Risk factors associated with stool retention assessed by abdominal radiography for constipation

Jen Tzer Gau*, Steve Walston, Michael Finamore, Christopher P. Varacallo, Victor Heh, Tzu Cheg Kao, Timothy G. Heckman

*Corresponding author for this work

Research output: Contribution to journalArticlepeer-review

8 Scopus citations


Objectives: To assess the reliability of applying a radiographic scoring system in estimating the severity of stool retention (SR) in hospitalized older adults with constipation, and to identify risk factors associated with clinical constipation and SR scores. Design: Retrospective, case series study. Setting: Southeast Ohio community hospital. Participants: Adults 65 years or older with constipation or fecal impaction and abdominal radiographs available (N. = 122). Bowel obstruction was excluded. Measurement: Radiographs were independently scored by four readers twice, "5" being the most severe, for each quadrant of an abdominal film; possible total score was 0 to 20. Clinical constipation was defined as an average SR score of 13 or higher. Intra-class correlation was used to measure inter-rater agreement. Results: The overall inter-rater agreement on abdominal radiograph readings was 0.91, 95% confidence interval (CI). = 0.88-0.93. Clinical constipation was associated with the use of statins and antimuscarinics by univariate logistic regression analysis. After adjusting for age, sex, residency, smoking history, oral laxatives, and self-reported constipation, the use of statins remained significantly associated with clinical constipation (OR. = 3.86, 95% CI. = 1.08-13.77, P= .036). Univariate linear regression analysis revealed that higher SR scores were associated with community residency, self-reported constipation, and the use of statins and antimuscarinics. After adjusting for the above confounders by multiple linear regression analyses, the use of antimuscarinics was independently associated with higher SR score (β. = 1.769, 95% CI. = 0.008-3.531, P= .049). Conclusion: Abdominal radiography was reliable in assessing the severity of SR in older adults with constipation. The use of statins and antimuscarinics was associated with clinical constipation and greater SR.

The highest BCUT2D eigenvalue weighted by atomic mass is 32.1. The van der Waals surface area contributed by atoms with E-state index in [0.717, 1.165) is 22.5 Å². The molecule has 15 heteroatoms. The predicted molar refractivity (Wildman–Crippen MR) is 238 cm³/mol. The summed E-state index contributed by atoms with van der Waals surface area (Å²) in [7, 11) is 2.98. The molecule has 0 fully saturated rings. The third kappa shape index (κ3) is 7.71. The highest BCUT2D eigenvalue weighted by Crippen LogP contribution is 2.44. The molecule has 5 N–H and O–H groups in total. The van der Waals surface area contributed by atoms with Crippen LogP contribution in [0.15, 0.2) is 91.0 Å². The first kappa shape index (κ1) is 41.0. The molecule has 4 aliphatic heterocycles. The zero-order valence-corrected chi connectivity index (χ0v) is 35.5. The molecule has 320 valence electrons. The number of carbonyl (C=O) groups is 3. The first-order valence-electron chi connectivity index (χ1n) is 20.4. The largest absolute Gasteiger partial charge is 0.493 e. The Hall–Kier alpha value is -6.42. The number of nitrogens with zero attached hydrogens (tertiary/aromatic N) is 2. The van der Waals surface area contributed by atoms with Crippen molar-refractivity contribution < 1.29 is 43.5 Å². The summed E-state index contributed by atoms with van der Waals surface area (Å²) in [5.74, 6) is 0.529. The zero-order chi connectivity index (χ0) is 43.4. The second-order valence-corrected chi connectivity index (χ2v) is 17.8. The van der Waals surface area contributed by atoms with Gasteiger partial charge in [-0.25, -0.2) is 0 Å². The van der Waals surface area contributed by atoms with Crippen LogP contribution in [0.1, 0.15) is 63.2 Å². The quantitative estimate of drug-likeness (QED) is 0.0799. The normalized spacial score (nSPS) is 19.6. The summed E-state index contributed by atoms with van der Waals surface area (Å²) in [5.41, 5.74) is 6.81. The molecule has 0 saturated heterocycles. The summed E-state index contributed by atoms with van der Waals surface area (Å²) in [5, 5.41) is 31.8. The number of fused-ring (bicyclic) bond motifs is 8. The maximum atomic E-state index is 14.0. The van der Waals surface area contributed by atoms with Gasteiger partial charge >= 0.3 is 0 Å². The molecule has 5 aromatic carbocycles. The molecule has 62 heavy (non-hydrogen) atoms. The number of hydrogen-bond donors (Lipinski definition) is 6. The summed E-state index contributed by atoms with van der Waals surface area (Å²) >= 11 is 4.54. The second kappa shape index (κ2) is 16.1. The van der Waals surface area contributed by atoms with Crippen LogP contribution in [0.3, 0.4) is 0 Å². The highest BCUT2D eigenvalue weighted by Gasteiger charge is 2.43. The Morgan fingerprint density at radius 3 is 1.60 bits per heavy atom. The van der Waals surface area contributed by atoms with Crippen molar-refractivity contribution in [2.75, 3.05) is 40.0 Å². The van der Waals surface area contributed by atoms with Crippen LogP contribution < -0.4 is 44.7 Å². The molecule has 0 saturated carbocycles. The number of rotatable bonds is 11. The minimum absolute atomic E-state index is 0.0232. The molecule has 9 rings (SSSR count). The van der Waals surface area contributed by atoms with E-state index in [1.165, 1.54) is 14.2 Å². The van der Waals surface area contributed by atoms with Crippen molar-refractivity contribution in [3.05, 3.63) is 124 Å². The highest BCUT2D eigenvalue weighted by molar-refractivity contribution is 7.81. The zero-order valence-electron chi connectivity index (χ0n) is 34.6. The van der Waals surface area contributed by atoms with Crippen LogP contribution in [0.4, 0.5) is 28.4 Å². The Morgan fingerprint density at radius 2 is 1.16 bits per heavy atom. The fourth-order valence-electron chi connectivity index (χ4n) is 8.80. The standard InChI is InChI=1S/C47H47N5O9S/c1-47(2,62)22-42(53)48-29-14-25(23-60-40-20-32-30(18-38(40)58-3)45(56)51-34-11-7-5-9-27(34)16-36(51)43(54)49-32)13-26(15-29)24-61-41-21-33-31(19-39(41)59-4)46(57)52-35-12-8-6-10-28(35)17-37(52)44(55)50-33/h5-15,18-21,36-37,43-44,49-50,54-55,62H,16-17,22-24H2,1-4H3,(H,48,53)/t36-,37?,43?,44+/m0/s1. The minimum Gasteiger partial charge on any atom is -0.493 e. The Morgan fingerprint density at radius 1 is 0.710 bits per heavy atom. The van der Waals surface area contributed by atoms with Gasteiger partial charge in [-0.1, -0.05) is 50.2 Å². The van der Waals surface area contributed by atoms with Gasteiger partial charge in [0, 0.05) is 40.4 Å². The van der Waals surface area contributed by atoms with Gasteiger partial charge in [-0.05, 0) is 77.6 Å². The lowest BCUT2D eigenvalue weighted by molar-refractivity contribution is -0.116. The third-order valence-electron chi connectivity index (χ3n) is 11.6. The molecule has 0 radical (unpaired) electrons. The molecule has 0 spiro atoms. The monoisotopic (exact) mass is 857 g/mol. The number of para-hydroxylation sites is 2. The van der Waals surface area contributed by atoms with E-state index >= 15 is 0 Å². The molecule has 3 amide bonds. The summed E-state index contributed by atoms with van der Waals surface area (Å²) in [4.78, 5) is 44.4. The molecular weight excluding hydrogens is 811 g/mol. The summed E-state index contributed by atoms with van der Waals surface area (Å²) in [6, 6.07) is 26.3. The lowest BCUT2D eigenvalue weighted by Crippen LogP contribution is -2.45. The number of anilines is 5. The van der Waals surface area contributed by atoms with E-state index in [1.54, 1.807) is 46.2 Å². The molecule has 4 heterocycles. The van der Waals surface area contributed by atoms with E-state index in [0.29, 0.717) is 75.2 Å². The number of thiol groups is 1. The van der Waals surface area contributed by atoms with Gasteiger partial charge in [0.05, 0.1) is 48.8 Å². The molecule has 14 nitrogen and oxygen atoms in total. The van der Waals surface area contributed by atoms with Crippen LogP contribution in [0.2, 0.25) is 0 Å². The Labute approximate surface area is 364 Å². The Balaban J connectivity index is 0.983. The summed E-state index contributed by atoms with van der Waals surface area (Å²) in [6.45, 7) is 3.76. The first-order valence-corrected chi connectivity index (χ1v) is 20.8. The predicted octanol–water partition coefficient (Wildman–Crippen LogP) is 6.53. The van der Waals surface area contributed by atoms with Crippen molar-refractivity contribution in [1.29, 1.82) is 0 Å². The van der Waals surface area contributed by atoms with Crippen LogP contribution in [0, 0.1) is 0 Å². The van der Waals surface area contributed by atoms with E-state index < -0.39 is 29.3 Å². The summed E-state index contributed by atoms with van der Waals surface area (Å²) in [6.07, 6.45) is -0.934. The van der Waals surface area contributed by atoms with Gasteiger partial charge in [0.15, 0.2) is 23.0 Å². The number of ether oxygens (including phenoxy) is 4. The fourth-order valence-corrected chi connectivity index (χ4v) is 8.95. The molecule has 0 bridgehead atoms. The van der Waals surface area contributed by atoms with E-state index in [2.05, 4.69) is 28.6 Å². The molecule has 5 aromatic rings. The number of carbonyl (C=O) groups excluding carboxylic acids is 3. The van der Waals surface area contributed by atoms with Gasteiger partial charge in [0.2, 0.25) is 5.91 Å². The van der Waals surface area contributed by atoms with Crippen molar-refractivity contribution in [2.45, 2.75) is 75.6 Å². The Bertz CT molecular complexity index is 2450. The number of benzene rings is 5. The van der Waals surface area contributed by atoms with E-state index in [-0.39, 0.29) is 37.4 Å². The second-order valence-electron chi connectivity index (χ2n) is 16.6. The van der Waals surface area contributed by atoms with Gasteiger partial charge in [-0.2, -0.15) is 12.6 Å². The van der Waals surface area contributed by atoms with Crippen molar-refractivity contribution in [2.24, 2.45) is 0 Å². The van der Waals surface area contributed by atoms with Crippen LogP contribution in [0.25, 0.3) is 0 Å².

Original languageEnglish
Pages (from-to)572-578
Number of pages7
JournalJournal of the American Medical Directors Association
Issue number8
StatePublished - Oct 2010
Externally publishedYes


  • Abdominal radiography
  • Constipation
  • Hospitalized older adults
  • Risk factors
  • Stool retention


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